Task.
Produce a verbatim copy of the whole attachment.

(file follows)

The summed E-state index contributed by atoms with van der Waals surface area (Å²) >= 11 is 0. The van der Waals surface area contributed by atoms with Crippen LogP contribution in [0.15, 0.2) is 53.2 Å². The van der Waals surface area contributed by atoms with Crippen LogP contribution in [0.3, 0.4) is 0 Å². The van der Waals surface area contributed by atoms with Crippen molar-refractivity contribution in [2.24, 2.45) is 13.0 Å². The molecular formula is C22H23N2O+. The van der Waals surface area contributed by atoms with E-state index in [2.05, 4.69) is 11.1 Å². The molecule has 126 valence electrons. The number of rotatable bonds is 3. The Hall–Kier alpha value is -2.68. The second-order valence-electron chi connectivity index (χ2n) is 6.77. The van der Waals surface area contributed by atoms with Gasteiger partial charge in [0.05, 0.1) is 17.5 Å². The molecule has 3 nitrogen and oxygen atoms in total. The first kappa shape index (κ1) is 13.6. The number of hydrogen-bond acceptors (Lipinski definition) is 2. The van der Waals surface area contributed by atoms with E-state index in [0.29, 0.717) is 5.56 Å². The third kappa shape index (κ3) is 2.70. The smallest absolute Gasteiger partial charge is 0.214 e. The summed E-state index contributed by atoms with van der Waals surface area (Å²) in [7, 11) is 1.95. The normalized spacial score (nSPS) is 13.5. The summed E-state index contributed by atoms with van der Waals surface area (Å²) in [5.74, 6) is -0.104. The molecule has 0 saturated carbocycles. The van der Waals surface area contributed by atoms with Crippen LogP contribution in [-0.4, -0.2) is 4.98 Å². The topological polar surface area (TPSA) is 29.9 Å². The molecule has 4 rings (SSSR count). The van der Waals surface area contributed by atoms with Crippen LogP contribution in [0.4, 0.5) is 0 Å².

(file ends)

The summed E-state index contributed by atoms with van der Waals surface area (Å²) >= 11 is 0. The van der Waals surface area contributed by atoms with Crippen LogP contribution in [0.15, 0.2) is 53.2 Å². The van der Waals surface area contributed by atoms with Crippen LogP contribution in [0.3, 0.4) is 0 Å². The van der Waals surface area contributed by atoms with Crippen molar-refractivity contribution in [2.24, 2.45) is 13.0 Å². The molecular formula is C22H23N2O+. The van der Waals surface area contributed by atoms with E-state index in [2.05, 4.69) is 11.1 Å². The molecule has 126 valence electrons. The number of rotatable bonds is 3. The Hall–Kier alpha value is -2.68. The second-order valence-electron chi connectivity index (χ2n) is 6.77. The van der Waals surface area contributed by atoms with Gasteiger partial charge in [0.05, 0.1) is 17.5 Å². The molecule has 3 nitrogen and oxygen atoms in total. The first kappa shape index (κ1) is 13.6. The number of hydrogen-bond acceptors (Lipinski definition) is 2. The van der Waals surface area contributed by atoms with E-state index in [0.29, 0.717) is 5.56 Å². The third kappa shape index (κ3) is 2.70. The smallest absolute Gasteiger partial charge is 0.214 e. The summed E-state index contributed by atoms with van der Waals surface area (Å²) in [7, 11) is 1.95. The normalized spacial score (nSPS) is 13.5. The summed E-state index contributed by atoms with van der Waals surface area (Å²) in [5.74, 6) is -0.104. The molecule has 0 saturated carbocycles. The van der Waals surface area contributed by atoms with Crippen LogP contribution in [-0.4, -0.2) is 4.98 Å². The topological polar surface area (TPSA) is 29.9 Å². The molecule has 4 rings (SSSR count). The van der Waals surface area contributed by atoms with Crippen LogP contribution in [0.4, 0.5) is 0 Å².